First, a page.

A devastating 7.9-magnitude earthquake has struck Nepal, killing more than 1,900 people in the country’s worst quake in 80 years. According to the latest count, at least 1,896 people were confirmed dead in Nepal, 44 in India, 17 in Tibet and four in Bangladesh, according to Reuters. Everyone warns the death toll will almost certainly continue rising. The earthquake struck between the capital of Kathmandu and Pokhara, the country’s second-largest city, reports the BBC. An hour after the first shallow quake a 6.6-magnitude aftershock struck. There were at least 15 aftershocks of a 4.5 magnitude or greater in Nepal, according to the U.S. Geological Survey.
Aid agencies have appealed for help to care for survivors, who will have to make do without shelter, electricity, or running water, reports CNN. “With every minute the situation becomes worse,” said Devendra Tak, of the aid agency Save the Children. “Tonight is going to be a very tough night out there for people in Kathmandu and for people in the surrounding villages.”
Part of the reason why the quake was so devastating was not only its magnitude, but that it was very shallow, experts explained. “The shallowness of the source made the ground-shaking at the surface worse than it would have been for a deeper earthquake,” David A. Rothery, professor of planetary geosciences at the Open University in Milton Keynes, north of London, told the Associated Press.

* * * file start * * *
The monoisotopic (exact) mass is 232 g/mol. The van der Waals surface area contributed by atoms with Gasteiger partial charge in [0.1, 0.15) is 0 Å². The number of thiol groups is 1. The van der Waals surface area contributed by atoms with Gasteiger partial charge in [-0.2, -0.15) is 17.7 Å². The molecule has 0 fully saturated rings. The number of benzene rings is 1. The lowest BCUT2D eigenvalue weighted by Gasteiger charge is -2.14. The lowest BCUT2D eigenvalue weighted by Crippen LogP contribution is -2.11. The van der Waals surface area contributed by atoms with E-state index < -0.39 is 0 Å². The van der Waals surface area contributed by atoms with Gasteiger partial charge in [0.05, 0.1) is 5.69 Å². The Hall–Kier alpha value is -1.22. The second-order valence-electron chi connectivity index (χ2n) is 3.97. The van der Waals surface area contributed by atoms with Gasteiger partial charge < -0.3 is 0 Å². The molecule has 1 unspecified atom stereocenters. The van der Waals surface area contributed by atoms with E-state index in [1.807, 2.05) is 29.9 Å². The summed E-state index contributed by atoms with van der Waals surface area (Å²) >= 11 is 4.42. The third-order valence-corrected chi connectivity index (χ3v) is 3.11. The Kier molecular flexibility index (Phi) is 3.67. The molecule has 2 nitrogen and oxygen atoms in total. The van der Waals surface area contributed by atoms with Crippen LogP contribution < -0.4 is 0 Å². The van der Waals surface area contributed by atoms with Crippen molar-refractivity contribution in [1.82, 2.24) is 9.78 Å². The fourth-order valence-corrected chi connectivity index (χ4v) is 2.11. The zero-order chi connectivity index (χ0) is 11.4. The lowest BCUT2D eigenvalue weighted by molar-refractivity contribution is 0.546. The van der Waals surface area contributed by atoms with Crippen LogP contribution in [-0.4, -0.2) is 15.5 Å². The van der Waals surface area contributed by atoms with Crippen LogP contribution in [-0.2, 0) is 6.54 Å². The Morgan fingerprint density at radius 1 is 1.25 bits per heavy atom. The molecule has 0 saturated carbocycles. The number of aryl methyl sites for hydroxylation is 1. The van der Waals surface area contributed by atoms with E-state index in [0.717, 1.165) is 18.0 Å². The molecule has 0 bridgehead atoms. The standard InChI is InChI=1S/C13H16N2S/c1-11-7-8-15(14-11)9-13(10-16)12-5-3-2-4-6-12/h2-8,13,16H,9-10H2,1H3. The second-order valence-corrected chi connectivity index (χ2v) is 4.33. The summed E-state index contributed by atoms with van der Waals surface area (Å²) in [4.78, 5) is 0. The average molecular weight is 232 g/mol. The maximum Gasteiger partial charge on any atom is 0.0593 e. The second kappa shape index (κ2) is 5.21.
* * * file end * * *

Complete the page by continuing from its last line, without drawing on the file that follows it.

The earthquake caused an avalanche on Mount Everest that buried part of the base camp, killing at least 10 people. The area is full of tourists, because it’s the start of the main climbing season. An Indian army mountaineering team claims it found 18 bodies on Mount Everest, reports Reuters. The Tourism Ministry estimates there were at least 1,000 climbers, including 400 foreigners, at base camp when the avalanche began, reports Reuters.
Several historical landmarks have been wiped out by the earthquake, including the 19th century Dhararahara tower, and many people are thought to be trapped in the rubble. Several other UNESCO world heritage sites, which are Nepal’s main tourist attractions, were destroyed.
This post has been updated with new information since it was originally published.